Moreover, last week the White House Office of Management and Budget (OMB) projected the US budget deficit for the next fiscal year to be $482 billion, the largest deficit in US history in nominal terms.
Relative to the size of the US economy, the deficit would make up 3.3 percent of the gross domestic product. OMB director Jim Nussle noted during the July 28 mid-session review that, in those terms, the projection is "well below the record deficit of all time, which was 6 percent of GDP back in 1983."
"The important point to remember is that near-term deficits are both temporary and manageable if, and only if, we keep spending in check, the tax burden low, and the economy growing," Mr. Nussle said. "Excessive spending beyond the president's budget plan will make the problem worse."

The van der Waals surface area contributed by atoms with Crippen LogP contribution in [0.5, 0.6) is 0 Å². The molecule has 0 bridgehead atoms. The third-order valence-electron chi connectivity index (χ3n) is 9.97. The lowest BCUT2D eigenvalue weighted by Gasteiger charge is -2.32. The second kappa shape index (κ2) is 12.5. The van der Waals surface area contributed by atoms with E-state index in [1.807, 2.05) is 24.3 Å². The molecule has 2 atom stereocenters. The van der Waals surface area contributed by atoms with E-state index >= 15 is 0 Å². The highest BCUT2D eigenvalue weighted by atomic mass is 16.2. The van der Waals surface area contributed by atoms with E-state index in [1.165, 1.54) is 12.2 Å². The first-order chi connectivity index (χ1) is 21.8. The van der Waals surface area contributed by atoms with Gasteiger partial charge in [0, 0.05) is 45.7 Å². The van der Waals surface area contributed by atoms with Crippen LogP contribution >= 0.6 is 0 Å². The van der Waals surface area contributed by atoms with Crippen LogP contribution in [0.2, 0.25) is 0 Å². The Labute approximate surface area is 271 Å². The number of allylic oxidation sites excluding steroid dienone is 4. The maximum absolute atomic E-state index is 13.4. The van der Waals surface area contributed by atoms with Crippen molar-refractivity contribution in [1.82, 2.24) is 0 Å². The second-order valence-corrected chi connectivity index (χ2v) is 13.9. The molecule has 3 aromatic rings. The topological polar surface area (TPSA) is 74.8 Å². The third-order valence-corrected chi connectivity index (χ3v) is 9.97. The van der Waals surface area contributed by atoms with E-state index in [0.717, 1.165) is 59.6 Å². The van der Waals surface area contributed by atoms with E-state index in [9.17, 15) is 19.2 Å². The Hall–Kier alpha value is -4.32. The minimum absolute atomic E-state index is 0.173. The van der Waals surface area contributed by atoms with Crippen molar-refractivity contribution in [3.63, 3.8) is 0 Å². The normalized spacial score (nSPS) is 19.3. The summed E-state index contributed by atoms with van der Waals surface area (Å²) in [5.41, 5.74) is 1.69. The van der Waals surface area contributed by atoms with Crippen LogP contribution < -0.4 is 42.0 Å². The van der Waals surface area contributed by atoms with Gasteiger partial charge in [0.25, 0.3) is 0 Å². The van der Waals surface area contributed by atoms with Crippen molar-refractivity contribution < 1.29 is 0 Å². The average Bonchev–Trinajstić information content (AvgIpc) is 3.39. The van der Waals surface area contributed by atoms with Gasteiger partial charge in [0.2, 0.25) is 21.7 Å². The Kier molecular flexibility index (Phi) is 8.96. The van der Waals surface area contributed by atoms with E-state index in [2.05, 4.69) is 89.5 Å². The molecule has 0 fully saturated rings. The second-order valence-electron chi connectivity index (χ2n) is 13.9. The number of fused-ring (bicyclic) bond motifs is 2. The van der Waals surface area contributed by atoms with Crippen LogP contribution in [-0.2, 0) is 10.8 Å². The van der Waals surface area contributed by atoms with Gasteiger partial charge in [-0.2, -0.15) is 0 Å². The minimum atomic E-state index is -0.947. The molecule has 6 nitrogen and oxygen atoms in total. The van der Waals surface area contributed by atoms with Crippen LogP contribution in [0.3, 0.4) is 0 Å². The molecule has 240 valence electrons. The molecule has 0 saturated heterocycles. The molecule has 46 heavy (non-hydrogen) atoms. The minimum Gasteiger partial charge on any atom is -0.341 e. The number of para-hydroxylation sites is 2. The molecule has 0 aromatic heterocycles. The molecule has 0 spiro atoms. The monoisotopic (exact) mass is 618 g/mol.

Congress has yet to approve even one of the must-pass annual spending bills for the fiscal year that begins Oct. 1.
Democratic lawmakers blame the soaring deficit on the Bush tax cuts, especially for people with the highest incomes.
"Mr. Bush came to office with the biggest surpluses in history and he will leave office with the biggest deficits in history. That's the bottom line," said Rep. John Spratt Jr. (D) of South Carolina, chair of the House Budget Committee, on July 28.